To resolve this ambiguity, we begin by considering the parties’ arguments about whether the period of storage qualifies as carriage by land or carriage by air. Each party urges us to construe the Montreal Convention as establishing a bright line rule governing the storage of cargo in a warehouse. The transporters urge us to read carriage by air as ceasing at the airport’s boundary, meaning that any time the cargo is stored at a warehouse outside an airport’s border qualifies as carriage by land. And Lloyds interprets carriage by land literally to refer only to the movement of the cargo over land, meaning that any time when the cargo is stored in a warehouse qualifies as carriage by air.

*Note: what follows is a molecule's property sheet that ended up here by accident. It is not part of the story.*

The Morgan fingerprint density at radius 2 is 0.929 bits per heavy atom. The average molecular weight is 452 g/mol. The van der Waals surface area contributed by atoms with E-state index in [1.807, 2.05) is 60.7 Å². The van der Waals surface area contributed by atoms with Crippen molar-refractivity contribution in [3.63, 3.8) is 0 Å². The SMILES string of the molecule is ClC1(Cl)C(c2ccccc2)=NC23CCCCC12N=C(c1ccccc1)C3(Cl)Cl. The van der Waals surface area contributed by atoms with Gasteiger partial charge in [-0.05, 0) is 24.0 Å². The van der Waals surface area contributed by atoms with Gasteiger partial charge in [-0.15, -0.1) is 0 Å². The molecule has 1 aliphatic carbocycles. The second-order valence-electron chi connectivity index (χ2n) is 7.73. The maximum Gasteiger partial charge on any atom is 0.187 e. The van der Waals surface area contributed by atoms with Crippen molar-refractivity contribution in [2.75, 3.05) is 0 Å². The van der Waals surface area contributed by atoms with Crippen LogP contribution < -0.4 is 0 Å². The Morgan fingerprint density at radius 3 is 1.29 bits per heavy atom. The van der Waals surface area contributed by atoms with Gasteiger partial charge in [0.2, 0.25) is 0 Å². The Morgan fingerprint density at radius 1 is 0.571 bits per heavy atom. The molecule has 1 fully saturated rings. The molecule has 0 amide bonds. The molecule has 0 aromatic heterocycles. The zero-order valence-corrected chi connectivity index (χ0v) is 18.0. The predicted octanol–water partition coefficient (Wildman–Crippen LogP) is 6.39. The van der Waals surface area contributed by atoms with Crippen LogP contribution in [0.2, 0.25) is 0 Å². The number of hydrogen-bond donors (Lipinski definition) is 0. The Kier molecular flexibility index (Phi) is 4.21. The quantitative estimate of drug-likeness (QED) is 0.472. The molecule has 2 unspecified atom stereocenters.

We are unpersuaded by the parties’ approaches. After considering the negotiating history of the Convention, the conduct of the parties to the Convention, and the weight of precedent in foreign and American courts, see Air France, 470 U.S. at 400, we conclude that to determine whether a period of storage in a warehouse qualifies as carriage by land we must consider the specific facts and circumstances of the storage to determine whether it was more closely related to the cargo’s transportation by air or by truck. Here, the facts and circumstances of Forward Air’s storage of the cargo in Miami reflect that the storage was incident to the cargo’s transportation by truck. Thus, the robotic arm was damaged during carriage by land, and the Convention does not apply.
- We Reject the Transporters’ Approach, Which Ends Carriage by Air at an Airport’s Boundary.